Tuesday, 29 July 2003

If 75,000 people had no electricity, and nobody knew about it...

Last Tuesday morning, high winds knocked out power to over 200,000 customers of Memphis Light, Gas, and Water. As of 10 a.m. today—a week after the storm—around a third of those customers still have no power.

It amazes me that nobody is talking about this in the blogosphere, or in the wider media, for a number of reasons. For one thing, it puts events in Iraq in perspective: if a few minutes of wind can knock out power for an entire county in the industrialized world, with it taking weeks to restore power to some customers, should we be surprised that it’s taking longer to get things sorted out in Iraq?

For another thing, when this happens due to hurricanes, ice storms, or tornados, crews come from utilities that are hundreds, perhaps thousands of miles away to help. But not in Memphis for this situation. Where’s the help from Little Rock and Nashville, St. Louis and New Orleans? Seven people have died already, and more will probably die due to heat exhaustion (daytime temperatures uniformly exceed 90 degrees Farenheit, with very high humidity) and combustion-related accidents (carbon monoxide poisoning, fires, etc.).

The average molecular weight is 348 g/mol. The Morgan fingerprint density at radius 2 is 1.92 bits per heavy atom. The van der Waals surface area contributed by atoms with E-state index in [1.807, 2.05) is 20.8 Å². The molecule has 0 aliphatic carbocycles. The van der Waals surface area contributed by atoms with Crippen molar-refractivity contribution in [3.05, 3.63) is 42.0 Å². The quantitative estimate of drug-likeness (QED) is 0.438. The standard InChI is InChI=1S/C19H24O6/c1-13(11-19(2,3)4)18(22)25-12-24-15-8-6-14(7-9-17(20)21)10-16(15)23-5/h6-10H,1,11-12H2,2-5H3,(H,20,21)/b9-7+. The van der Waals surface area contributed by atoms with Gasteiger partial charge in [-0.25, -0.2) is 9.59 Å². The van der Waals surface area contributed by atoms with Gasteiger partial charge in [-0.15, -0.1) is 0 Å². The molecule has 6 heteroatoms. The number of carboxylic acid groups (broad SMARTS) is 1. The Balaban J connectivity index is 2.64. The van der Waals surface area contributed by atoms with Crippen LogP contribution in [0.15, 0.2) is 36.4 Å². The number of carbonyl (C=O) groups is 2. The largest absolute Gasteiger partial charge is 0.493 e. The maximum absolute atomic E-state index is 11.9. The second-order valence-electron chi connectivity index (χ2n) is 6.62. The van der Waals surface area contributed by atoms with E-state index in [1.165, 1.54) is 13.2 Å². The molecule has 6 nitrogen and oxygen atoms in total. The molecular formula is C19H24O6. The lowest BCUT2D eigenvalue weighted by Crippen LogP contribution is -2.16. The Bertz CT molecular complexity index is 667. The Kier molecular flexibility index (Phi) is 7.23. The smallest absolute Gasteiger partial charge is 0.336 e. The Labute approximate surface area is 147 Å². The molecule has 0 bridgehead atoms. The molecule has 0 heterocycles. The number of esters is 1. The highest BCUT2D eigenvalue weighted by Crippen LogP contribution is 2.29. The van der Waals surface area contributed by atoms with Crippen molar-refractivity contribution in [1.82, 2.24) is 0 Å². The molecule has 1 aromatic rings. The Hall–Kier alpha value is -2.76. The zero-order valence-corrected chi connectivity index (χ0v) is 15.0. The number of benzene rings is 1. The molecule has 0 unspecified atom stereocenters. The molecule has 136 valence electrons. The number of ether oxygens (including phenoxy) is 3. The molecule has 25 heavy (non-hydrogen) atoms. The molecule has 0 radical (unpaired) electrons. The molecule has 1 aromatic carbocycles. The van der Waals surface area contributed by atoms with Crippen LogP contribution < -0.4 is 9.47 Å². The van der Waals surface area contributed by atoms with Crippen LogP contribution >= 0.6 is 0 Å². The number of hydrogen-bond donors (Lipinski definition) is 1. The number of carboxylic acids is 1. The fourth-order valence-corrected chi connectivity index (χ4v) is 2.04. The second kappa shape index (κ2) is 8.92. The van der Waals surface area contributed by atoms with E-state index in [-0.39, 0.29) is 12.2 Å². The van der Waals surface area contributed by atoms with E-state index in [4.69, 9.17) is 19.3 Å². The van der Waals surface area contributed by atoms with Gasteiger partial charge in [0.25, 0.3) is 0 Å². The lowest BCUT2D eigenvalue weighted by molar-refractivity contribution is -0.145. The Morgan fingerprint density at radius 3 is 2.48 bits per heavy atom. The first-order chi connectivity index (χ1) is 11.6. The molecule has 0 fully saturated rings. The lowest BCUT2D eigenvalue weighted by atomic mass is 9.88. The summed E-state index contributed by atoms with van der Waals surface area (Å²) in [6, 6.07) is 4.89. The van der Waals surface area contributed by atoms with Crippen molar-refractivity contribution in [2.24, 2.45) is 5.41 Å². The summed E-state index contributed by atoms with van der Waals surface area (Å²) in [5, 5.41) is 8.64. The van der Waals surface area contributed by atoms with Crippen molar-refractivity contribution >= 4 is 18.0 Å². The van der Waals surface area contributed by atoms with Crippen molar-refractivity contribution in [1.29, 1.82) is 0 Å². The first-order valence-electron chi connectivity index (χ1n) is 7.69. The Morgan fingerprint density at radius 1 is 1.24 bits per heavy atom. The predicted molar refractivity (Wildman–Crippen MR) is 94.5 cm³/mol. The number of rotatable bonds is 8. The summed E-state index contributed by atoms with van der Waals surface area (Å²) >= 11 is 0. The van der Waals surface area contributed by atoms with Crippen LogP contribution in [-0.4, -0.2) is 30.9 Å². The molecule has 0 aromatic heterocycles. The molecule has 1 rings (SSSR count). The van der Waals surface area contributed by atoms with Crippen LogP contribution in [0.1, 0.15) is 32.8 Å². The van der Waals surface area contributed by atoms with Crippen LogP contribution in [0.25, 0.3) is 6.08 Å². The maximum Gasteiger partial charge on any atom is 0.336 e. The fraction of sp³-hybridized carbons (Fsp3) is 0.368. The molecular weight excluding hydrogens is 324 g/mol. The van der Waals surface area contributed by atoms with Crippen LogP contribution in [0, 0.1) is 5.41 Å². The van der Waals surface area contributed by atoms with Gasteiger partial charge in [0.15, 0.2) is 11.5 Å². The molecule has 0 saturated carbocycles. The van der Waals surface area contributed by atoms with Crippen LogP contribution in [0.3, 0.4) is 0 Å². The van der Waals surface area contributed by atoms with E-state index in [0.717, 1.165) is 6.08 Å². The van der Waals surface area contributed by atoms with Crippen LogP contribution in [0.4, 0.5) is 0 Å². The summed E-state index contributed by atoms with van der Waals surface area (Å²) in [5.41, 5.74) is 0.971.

Friday, 5 September 2003

Agenda-setting: the power of the Times

Why do Virginia Postrel and Glenn Reynolds suddenly care about the two-week Memphis blackout in late July and early August? Simple: the New York Times had an op-ed about it.

(Virginia’s reaction is common. I got stares of disbelief when I told people in Ann Arbor about the Memphis power outage when the Great Northeast Blackout hit the town. “Surely we would have heard about this,” was the common refrain.)

Of course, Signifying Nothing readers knew about it at the time, even though half of SN (Brock) was offline due to the power outage and the other half (i.e. me) was 750 miles away.